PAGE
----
an imperfection, it is not those two gentlemen’s responsibility.
I will take full responsibility. [Mr. Schneider] I suspect that when—- [The Chairman] I actually praised Congressman
Inslee in my opening statement for the provisions. So I
think he deserves full credit for everything that is—- [Mr. Inslee] Including the imperfections. [Mr. Schneider] The bill basically directs
EPA to exercise its existing authority over all sources of
black carbon, the largest, nearly 60 percent of that in the
U.S. being diesel. So it is sort of directing EPA to deal with diesel. And the imperfection, if there is one, is
not in the Waxman-Markey bill. It is in the Clean Air
Act, which gives EPA only the authority, in terms of in-use diesels,
to deal with a very small slice of those engines. The only
provision in the Clean Air Act that allows that is one called–it
is a rebuild provision. Whenever any truck engines are
rebuilt–that is, taken from an old, rebuilt to be in a new–EPA
has the authority to issue more stringent emissions
standards for those rebuilt engines. And in this country, over the next decade,
we project that only about 1 million vehicles will rebuild
in that way. So if EPA exercised, as you directed them, to use
the full extent of their authority, they could only cover that
1 million set of rebuilding engines over that period of time,
whereas the in-use fleet is 11 million. That would include all
the other trucks that don’t get rebuilt and would include all
the off-road engines: The construction equipment and other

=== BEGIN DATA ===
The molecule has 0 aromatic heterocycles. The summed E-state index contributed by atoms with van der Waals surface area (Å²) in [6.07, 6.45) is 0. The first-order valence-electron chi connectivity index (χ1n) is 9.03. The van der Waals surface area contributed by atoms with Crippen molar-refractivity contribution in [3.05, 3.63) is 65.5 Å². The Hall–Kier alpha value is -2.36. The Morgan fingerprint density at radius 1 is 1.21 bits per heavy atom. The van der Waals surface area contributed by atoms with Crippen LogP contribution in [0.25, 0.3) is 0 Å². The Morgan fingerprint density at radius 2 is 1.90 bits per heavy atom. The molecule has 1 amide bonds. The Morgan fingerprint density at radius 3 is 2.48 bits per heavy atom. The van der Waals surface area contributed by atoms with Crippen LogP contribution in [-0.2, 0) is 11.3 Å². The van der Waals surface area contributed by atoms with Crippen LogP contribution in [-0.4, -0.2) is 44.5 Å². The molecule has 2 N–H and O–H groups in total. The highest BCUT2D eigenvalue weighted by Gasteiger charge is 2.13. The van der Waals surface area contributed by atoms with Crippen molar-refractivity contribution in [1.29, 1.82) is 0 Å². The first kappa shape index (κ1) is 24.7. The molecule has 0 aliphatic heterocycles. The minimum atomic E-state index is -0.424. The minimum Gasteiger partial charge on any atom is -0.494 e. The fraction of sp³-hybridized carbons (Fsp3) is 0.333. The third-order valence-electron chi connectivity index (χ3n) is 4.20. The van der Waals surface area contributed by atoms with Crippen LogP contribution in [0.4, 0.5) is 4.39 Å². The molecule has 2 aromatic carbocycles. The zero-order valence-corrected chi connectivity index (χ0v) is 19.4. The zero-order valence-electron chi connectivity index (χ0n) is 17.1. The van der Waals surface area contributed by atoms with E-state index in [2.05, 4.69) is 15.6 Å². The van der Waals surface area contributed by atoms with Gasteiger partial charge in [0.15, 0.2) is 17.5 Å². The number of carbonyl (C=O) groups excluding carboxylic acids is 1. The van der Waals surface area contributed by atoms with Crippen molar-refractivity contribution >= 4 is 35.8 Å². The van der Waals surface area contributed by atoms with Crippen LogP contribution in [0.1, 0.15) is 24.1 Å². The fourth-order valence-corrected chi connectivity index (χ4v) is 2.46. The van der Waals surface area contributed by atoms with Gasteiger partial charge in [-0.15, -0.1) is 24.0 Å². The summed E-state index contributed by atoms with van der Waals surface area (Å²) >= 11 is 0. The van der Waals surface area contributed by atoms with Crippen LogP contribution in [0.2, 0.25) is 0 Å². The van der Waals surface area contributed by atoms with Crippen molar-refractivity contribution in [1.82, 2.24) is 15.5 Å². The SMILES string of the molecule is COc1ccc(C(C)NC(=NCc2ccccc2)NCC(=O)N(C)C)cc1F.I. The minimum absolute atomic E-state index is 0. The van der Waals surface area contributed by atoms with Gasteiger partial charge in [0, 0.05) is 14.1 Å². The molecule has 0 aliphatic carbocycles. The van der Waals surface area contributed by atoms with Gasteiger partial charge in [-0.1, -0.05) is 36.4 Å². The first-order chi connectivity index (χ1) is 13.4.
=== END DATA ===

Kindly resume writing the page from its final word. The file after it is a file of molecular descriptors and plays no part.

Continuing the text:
engines. EPA right now has no authority over those, and
the courts have said so. I mean, it is very clear that that is
constrained. So one of the first things we would say that
needs to be fixed in that regard is to give EPA broader
regulatory authority to require filters and after-treatment
devices on the existing fleet. And we promote the idea of
doing that in conjunction with incentives to turn over the
fleet faster and potentially economic incentives, like in the
Diesel Emission Reduction Act, to pay for some of that. But one of the things that is holdings us
back right now is we have this golden opportunity to deal with
these sources, which are public health threats and climate
forcers, but EPA really can’t go much further. I don’t mean to be overly critical, but I
would point out also that, even with respect to the engine
rebuild rule, EPA is aware that that authority exists and is studying
the question, looking at the question of whether to exercise
that authority. And we hope they will shortly, but to date
they have not. [Mr. Inslee] What is the best assessment of
the costs associated with that that has been done already? [Mr. Schneider] In terms of the rebuild rule
itself? [Mr. Inslee] Yes. [Mr. Schneider] I believe that to deal with
those million engines, depending on what–not every engine
can take the most advanced type of filter, so that you have
a mixture of solutions. It is several billion dollars,
with a “B,” to comply with that. [Mr. Inslee] All right. So, next question: To what extent is black
carbon an issue on our coal-fired utility plants? We have